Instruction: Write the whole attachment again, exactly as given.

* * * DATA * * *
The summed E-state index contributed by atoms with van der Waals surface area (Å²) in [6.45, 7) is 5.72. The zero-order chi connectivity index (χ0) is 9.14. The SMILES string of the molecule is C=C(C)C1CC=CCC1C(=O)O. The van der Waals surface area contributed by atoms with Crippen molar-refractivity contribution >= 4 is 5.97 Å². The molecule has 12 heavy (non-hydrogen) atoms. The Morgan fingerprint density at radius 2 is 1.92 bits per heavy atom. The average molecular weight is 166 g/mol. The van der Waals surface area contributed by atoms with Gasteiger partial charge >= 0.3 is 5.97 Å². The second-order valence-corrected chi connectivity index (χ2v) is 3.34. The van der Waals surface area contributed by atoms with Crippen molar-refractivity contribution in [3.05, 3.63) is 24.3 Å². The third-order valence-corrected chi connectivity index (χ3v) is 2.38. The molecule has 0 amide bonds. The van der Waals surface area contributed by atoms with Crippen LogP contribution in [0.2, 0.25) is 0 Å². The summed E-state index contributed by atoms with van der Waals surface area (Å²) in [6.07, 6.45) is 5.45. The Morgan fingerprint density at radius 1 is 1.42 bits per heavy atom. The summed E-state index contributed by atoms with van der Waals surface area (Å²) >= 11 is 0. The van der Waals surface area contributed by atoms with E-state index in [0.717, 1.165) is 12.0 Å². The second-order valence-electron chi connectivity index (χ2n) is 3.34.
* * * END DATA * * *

The summed E-state index contributed by atoms with van der Waals surface area (Å²) in [6.45, 7) is 5.72. The zero-order chi connectivity index (χ0) is 9.14. The SMILES string of the molecule is C=C(C)C1CC=CCC1C(=O)O. The van der Waals surface area contributed by atoms with Crippen molar-refractivity contribution >= 4 is 5.97 Å². The molecule has 12 heavy (non-hydrogen) atoms. The Morgan fingerprint density at radius 2 is 1.92 bits per heavy atom. The average molecular weight is 166 g/mol. The van der Waals surface area contributed by atoms with Gasteiger partial charge >= 0.3 is 5.97 Å². The second-order valence-corrected chi connectivity index (χ2v) is 3.34. The van der Waals surface area contributed by atoms with Crippen molar-refractivity contribution in [3.05, 3.63) is 24.3 Å². The third-order valence-corrected chi connectivity index (χ3v) is 2.38. The molecule has 0 amide bonds. The van der Waals surface area contributed by atoms with Crippen LogP contribution in [0.2, 0.25) is 0 Å². The summed E-state index contributed by atoms with van der Waals surface area (Å²) in [6.07, 6.45) is 5.45. The Morgan fingerprint density at radius 1 is 1.42 bits per heavy atom. The summed E-state index contributed by atoms with van der Waals surface area (Å²) >= 11 is 0. The van der Waals surface area contributed by atoms with E-state index in [0.717, 1.165) is 12.0 Å². The second-order valence-electron chi connectivity index (χ2n) is 3.34.